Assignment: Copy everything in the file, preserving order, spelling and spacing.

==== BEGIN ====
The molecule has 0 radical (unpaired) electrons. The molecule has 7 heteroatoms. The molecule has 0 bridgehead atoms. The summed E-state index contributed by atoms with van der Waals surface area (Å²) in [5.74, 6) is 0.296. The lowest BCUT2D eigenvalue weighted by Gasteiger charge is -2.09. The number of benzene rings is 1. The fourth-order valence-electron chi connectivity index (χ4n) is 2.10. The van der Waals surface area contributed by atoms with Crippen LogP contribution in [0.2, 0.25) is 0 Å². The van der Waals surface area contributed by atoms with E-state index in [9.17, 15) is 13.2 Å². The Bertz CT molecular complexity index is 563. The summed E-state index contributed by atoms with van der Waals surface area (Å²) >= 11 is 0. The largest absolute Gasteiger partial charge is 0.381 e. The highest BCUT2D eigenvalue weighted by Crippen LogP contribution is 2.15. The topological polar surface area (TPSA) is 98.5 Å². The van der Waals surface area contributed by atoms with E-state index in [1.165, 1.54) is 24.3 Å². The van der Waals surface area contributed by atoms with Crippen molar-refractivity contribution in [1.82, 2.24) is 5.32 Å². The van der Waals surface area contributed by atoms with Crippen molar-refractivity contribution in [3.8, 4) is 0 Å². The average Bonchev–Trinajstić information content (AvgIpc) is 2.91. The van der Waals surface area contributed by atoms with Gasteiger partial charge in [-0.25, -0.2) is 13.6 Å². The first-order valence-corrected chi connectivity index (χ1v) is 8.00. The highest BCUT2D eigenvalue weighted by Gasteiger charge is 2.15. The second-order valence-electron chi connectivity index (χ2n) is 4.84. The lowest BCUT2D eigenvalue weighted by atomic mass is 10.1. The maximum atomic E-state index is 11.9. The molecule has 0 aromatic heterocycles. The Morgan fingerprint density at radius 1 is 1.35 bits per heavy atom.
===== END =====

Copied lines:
The molecule has 0 radical (unpaired) electrons. The molecule has 7 heteroatoms. The molecule has 0 bridgehead atoms. The summed E-state index contributed by atoms with van der Waals surface area (Å²) in [5.74, 6) is 0.296. The lowest BCUT2D eigenvalue weighted by Gasteiger charge is -2.09. The number of benzene rings is 1. The fourth-order valence-electron chi connectivity index (χ4n) is 2.10. The van der Waals surface area contributed by atoms with Crippen LogP contribution in [0.2, 0.25) is 0 Å². The van der Waals surface area contributed by atoms with E-state index in [9.17, 15) is 13.2 Å². The Bertz CT molecular complexity index is 563. The summed E-state index contributed by atoms with van der Waals surface area (Å²) >= 11 is 0. The largest absolute Gasteiger partial charge is 0.381 e. The highest BCUT2D eigenvalue weighted by Crippen LogP contribution is 2.15. The topological polar surface area (TPSA) is 98.5 Å². The van der Waals surface area contributed by atoms with E-state index in [1.165, 1.54) is 24.3 Å². The van der Waals surface area contributed by atoms with Crippen molar-refractivity contribution in [1.82, 2.24) is 5.32 Å². The van der Waals surface area contributed by atoms with Crippen molar-refractivity contribution in [3.8, 4) is 0 Å². The average Bonchev–Trinajstić information content (AvgIpc) is 2.91. The van der Waals surface area contributed by atoms with Gasteiger partial charge in [-0.25, -0.2) is 13.6 Å². The first-order valence-corrected chi connectivity index (χ1v) is 8.00. The highest BCUT2D eigenvalue weighted by Gasteiger charge is 2.15. The second-order valence-electron chi connectivity index (χ2n) is 4.84. The lowest BCUT2D eigenvalue weighted by atomic mass is 10.1. The maximum atomic E-state index is 11.9. The molecule has 0 aromatic heterocycles. The Morgan fingerprint density at radius 1 is 1.35 bits per heavy atom.